caption

after Bernardino Luini, The Madonna del Roseto

Photo courtesy of Dave Penman (All Rights Reserved)

Details

Country House
Mells Manor
Title(s)
The Madonna del Roseto
Medium and support
Oil on wood, glazed
Dimensions
Overall height: 64 cm, Overall width: 61 cm
Artist
after Bernardino Luini
Catalogue Number
MM21

Description

The original of the present composition (oil on wood; 70 x 63 cm), entered the collection of the Brera, Milan, in 1825. Its provenance is usually given as from the Certosa di Pavia, where it may have been housed in a monastic cell, but, as Dr Cristina Quattrini has established, that is far from certain.1 

The Madonna del Roseto is an exceptionally beautiful painting which has remained one of the most popular and most reproduced pictures in Luini’s oeuvre.2 Luini’s studio seems to have produced numerous copies of the master’s portable paintings, such as Madonnas and half-length figures of Christ, and examples are to be found in many museums and fairly frequently appear on the market. The paintings that emerged from Luini’s studio are generally of a high level of finish and are refined in detail, and distinguishing these from the master’s own work is not always easy. Furthermore, without technical examination it would be unwise to speculate how many of these might be from the studio and how many might be later, for Luini’s work was popular in the nineteenth century when he became known as the Milanese Raphael, and was much copied.

The present picture is considerably coarser in handling and weaker in drawing and definition than one would expect either in a nineteenth-century copy or in a product of Luini’s studio. It is, in the opinion of the present writer, likely to be by a painter contemporary with Luini, and (obviously) familiar with his work but who had a distinct, if not particularly interesting, artistic personality and who chose not to follow Luini’s original exactly but to modify various details. Here, the Virgin’s facial type diverges from Luini’s model, her hair is differently arranged, without the ringlets that fall either side of her neck, and she wears a necklace. There is a large bow in the tie around her waist and there are many minor differences in the organisation of her drapery. The trellis framing the two figures is spaced differently and the distribution of blossoms is varied. Perhaps the most obvious divergence is that the smooth ceramic vase standing on the bench in the left foreground is replaced with an apple. The Child, instead of grasping a flower that springs from that vase, now seems to grasp one of the roses. Finally, one might note that the subtle liaison of colours in Luini’s Madonna is beyond the capacity of this painter. Dr Quattrini has suggested that it might be by Bernardino’s little-known cousin, Giovanni Lomazzo, who ran the bottega after Bernardino’s death.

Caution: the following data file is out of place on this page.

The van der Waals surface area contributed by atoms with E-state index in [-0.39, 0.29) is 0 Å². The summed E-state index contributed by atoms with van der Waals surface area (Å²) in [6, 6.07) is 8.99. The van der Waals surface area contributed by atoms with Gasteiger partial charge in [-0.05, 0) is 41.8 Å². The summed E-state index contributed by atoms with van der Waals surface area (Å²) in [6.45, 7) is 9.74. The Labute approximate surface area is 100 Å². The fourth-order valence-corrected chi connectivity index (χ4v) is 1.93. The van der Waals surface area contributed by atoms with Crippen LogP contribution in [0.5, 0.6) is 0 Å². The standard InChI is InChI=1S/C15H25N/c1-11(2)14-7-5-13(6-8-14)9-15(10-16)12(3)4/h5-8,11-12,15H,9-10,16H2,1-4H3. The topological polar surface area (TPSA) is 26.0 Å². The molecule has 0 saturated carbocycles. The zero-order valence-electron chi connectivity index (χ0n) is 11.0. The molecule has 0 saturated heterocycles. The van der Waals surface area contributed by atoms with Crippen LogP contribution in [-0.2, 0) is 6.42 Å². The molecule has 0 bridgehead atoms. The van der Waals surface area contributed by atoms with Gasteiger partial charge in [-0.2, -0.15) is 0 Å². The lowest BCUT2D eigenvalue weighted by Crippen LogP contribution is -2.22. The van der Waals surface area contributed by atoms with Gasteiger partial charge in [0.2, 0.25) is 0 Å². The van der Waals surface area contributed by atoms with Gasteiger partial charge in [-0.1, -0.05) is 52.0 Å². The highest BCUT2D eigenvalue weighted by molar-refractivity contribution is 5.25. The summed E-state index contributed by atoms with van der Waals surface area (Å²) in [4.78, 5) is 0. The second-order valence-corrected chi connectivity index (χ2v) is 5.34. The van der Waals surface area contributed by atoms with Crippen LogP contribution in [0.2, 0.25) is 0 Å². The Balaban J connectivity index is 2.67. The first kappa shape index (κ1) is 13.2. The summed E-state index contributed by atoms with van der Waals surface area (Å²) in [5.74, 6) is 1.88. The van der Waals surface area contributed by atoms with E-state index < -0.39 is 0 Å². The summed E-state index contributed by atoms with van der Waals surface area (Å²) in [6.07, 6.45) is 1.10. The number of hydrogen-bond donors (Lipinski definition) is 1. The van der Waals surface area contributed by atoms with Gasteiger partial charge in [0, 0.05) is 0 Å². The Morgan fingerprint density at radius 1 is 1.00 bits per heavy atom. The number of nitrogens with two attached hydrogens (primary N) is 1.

by Paul Joannides

Footnotes

  1. Dr Cristina Quattrini kindly made available her entry on this painting from her forthcoming monograph on Bernadino Luini: private communication, 2020.

    1
  2. For a full account of the history and historiography of this picture see the entry by Chiara Battezzati in Giovanni Agosti and Jacopo Stoppa, eds, Bernardino Luini e i suoi figli, exh. cat., Palazzo Reale, Milan, 10 April–13 July 2014, no. 27, pp. 168–171. It is variously dated by scholars to the mid–late 1510s or the mid-1520s. If the later date is correct then it is tempting to think that it might be a response to the work of Correggio in its tender chiaroscuro and trellis of roses: perhaps both artists were looking at Mantegna.

    2

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